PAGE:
When: Thursday 10 January 2019 07:00pm - 08:00pm
Lecture: ‘’Patronage and Music in Venetian Cyprus: Aspects of a rarefied aristocratic lifestyle’’, by Dr. Tassos Papacostas (King’s College London)
In 16th-c. Cyprus, during the short period of Venetian rule, there rose to prominence a new ruling class, issued from the old aristocracy of the Lusignan kingdom. Having had its ranks enriched by more recent arrivals from the Iberian and Italian peninsulas, and by the integration of indigenous elements, it quickly morphed into an influential yet tiny group at the top of the island’s social pyramid. Despite its heterogeneous composition, it showed a remarkable degree of internal cohesion, resolute commitment to the island that guaranteed its prosperity, and unswerving loyalty to the ruling power. This unmistakable gravitation towards Venice was expressed through a multitude of ways, not least in terms of lifestyle, visibly distinguishing it from the rest of the population.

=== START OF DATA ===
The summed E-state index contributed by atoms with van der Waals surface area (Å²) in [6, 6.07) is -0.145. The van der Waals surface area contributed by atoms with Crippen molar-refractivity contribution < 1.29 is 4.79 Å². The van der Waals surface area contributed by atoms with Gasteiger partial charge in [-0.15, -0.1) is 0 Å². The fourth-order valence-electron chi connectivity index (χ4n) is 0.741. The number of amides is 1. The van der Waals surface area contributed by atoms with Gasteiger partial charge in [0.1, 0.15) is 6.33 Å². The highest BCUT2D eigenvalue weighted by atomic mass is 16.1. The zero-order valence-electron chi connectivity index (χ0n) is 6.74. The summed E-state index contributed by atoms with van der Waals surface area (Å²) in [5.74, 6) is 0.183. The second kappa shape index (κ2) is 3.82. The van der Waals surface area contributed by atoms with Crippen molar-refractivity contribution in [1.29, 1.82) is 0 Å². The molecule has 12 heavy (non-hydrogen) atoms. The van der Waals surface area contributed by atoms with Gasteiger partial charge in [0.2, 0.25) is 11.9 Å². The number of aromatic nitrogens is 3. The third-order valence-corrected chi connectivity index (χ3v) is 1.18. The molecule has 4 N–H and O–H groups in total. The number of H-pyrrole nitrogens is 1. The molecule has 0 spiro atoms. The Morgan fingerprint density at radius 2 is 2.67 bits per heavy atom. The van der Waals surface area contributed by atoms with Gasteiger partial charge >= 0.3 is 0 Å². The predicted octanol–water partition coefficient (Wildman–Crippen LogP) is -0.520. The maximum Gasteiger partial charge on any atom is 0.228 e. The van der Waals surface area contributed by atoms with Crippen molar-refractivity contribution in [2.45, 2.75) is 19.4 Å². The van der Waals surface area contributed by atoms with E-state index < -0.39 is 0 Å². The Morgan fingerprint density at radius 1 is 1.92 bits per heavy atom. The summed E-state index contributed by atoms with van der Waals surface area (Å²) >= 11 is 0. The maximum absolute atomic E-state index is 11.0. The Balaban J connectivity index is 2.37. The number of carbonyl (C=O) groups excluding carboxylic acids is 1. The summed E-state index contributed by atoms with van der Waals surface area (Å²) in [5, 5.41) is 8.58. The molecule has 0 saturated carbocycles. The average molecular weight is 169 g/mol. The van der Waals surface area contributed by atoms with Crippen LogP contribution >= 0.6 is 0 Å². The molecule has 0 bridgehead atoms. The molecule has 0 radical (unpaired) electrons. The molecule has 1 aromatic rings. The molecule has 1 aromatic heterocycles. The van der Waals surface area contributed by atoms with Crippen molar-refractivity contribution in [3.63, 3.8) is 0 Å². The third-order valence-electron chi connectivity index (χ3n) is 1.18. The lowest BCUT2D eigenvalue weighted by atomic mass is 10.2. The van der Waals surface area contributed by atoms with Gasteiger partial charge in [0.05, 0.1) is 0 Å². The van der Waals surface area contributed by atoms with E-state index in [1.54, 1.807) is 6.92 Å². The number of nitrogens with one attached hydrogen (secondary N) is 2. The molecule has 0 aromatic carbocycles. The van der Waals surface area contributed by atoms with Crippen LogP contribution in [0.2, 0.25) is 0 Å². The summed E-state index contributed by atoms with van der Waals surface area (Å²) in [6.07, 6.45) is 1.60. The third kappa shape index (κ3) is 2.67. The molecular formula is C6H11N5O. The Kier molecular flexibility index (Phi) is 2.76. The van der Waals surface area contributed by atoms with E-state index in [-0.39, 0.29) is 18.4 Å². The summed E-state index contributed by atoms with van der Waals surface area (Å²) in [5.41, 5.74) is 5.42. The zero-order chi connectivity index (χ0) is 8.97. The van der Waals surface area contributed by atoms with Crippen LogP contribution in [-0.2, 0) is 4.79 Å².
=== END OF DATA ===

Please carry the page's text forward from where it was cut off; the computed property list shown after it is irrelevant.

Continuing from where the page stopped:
It is aspects of this lifestyle that the lecture will explore, ranging from the adoption of practices associated with the elites of the Italian peninsula and the Venetian patriciate in particular, to the patronage of the arts and especially of music, based on meagre yet most illuminating evidence. The years preceding the Ottoman conquest marked the apogee of these rapid developments, which were prematurely cut short by the fall of Nicosia in 1570.
Dr Tassos Papacostas is Senior Lecturer in Byzantine Material Culture, Department of Classics - King's College London http://www.kcl.ac.uk/artshums/depts/classics/people/academic/Papacostas/index.aspx
- Admission Free
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